Make sure your university sends the CAS letter on time. This has their sponsorship number and other details — which you will need for Appendix 8.

The bank statement should be your biggest concern. The UKBA is not interested in the entire year’s statement; they just want to know that you have the money in your account and have had it 30 days before you applied for the visa. Make sure you have enough money in the account to cover fees, rent and living expenditure. This could be a minimum of £25,000 if you will be living in London.

The day before you have to submit your papers, remember to take a bank draft of the exact amount for the visa fees, cash is also acceptable.  Remember additional supporting documents will always help your case. Previous school transcripts are necessary. If your family has any property or extra income, do include the papers just to show that you are financially sound.

After the visa officer checks all your documents and puts them in a black plastic bag, they will direct you to the biometrics section. With that done, the officer will hand you a receipt and tell you to wait for a call.

Words of wisdom

Despite the simplicity of it all, there can be snags, so you need to apply well in advance. “Applying for a student visa was stressful and annoying,” says Alai Naseer, who is studying film in London, “I didn’t receive it until after my first term had ended. And that’s despite applying from London.”

Tips and advice

  • Apply three months before the start date of your course — typical processing times span up to 60 days.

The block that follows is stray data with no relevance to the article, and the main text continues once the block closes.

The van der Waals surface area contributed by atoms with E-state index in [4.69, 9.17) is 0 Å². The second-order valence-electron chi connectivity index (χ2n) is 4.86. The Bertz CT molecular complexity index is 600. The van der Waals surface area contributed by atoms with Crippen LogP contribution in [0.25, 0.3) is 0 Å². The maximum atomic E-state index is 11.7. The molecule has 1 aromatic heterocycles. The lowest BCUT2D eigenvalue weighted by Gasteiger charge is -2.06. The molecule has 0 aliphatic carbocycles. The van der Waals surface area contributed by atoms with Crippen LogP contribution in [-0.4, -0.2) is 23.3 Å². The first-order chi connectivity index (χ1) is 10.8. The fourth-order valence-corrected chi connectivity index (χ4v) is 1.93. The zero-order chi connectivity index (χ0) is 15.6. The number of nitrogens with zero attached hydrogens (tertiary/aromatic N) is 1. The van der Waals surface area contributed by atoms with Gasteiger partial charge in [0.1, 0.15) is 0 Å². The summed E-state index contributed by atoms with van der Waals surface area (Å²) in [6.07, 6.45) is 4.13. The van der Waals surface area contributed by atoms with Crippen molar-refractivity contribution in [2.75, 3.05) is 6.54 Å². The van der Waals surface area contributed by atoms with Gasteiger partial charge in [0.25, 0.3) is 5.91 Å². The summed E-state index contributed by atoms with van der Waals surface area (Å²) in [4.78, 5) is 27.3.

• Book your ticket once you have the visa in hand to avoid cancellation charges which may arise if there are any administrative delays in visa processing.
  • One student’s experience shows that applying for programmes such as systems security and nuclear engineering could lead to delays. The student had to ask a professor whom he had done research work to write a special note to the embassy, assuring that the only reason he wanted to enroll in that programme was purely academic. This eventually helped the student get a visa.
  • If at the end of the interview you are told that your visa requires further administrative processing, ask your university’s admissions office to write to the US Embassy or the consulate. One applicant claims this helped expedite the process.
  • You can’t appeal a visa denial. So if rejected, have to apply again, which costs more time and money. So make sure you submit a complete application in the first go and can explain why you’re planning to study a specific course at a particular university.
  • Some students have been caught off-guard, assuming that old visa rules were in place. Make sure you are familiar with the latest rules.

Mythbusters

  • Are you worried that your high school is too obscure? Officials at the US consulate in Karachi deny this matters. “Visas are always based on an individual’s eligibility — and not on the school the applicant attends here in Pakistan,” says an official from the consulate. One of the key factors that help a student with their visa process is an actual plan of study.
  • Another myth is that certain names, such as ‘Osama’ or ‘Khan’ might be on some sort of blacklist and applicants with such names will be scrutinised more. “There are no ‘blacklisted names’,” say consular officials in Karachi. “Some visa applications require further administrative processing, which takes additional time after the visa applicant’s interview.”